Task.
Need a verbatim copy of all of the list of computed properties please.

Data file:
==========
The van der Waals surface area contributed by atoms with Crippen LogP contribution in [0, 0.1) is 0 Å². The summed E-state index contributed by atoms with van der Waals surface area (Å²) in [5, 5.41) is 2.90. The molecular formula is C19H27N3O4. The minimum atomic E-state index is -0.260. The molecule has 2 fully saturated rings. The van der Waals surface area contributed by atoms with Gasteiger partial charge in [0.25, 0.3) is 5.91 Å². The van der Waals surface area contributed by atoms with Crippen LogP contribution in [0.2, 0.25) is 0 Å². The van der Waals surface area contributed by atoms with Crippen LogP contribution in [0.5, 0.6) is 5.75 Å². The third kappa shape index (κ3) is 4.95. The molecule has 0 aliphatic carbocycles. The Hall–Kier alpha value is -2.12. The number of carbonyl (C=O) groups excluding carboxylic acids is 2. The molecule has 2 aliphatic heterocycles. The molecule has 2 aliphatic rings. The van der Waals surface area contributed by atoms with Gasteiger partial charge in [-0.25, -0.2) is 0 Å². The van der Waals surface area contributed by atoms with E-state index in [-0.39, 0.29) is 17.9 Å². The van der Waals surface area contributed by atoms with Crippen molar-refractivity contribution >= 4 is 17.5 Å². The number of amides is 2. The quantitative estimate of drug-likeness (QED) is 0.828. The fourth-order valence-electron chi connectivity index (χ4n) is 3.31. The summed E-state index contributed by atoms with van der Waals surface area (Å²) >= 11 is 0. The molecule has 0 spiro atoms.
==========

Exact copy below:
The van der Waals surface area contributed by atoms with Crippen LogP contribution in [0, 0.1) is 0 Å². The summed E-state index contributed by atoms with van der Waals surface area (Å²) in [5, 5.41) is 2.90. The molecular formula is C19H27N3O4. The minimum atomic E-state index is -0.260. The molecule has 2 fully saturated rings. The van der Waals surface area contributed by atoms with Gasteiger partial charge in [0.25, 0.3) is 5.91 Å². The van der Waals surface area contributed by atoms with Crippen LogP contribution in [0.2, 0.25) is 0 Å². The van der Waals surface area contributed by atoms with Crippen LogP contribution in [0.5, 0.6) is 5.75 Å². The third kappa shape index (κ3) is 4.95. The molecule has 0 aliphatic carbocycles. The Hall–Kier alpha value is -2.12. The number of carbonyl (C=O) groups excluding carboxylic acids is 2. The molecule has 2 aliphatic heterocycles. The molecule has 2 aliphatic rings. The van der Waals surface area contributed by atoms with Gasteiger partial charge in [-0.25, -0.2) is 0 Å². The van der Waals surface area contributed by atoms with E-state index in [-0.39, 0.29) is 17.9 Å². The van der Waals surface area contributed by atoms with Crippen molar-refractivity contribution >= 4 is 17.5 Å². The number of amides is 2. The quantitative estimate of drug-likeness (QED) is 0.828. The fourth-order valence-electron chi connectivity index (χ4n) is 3.31. The summed E-state index contributed by atoms with van der Waals surface area (Å²) >= 11 is 0. The molecule has 0 spiro atoms.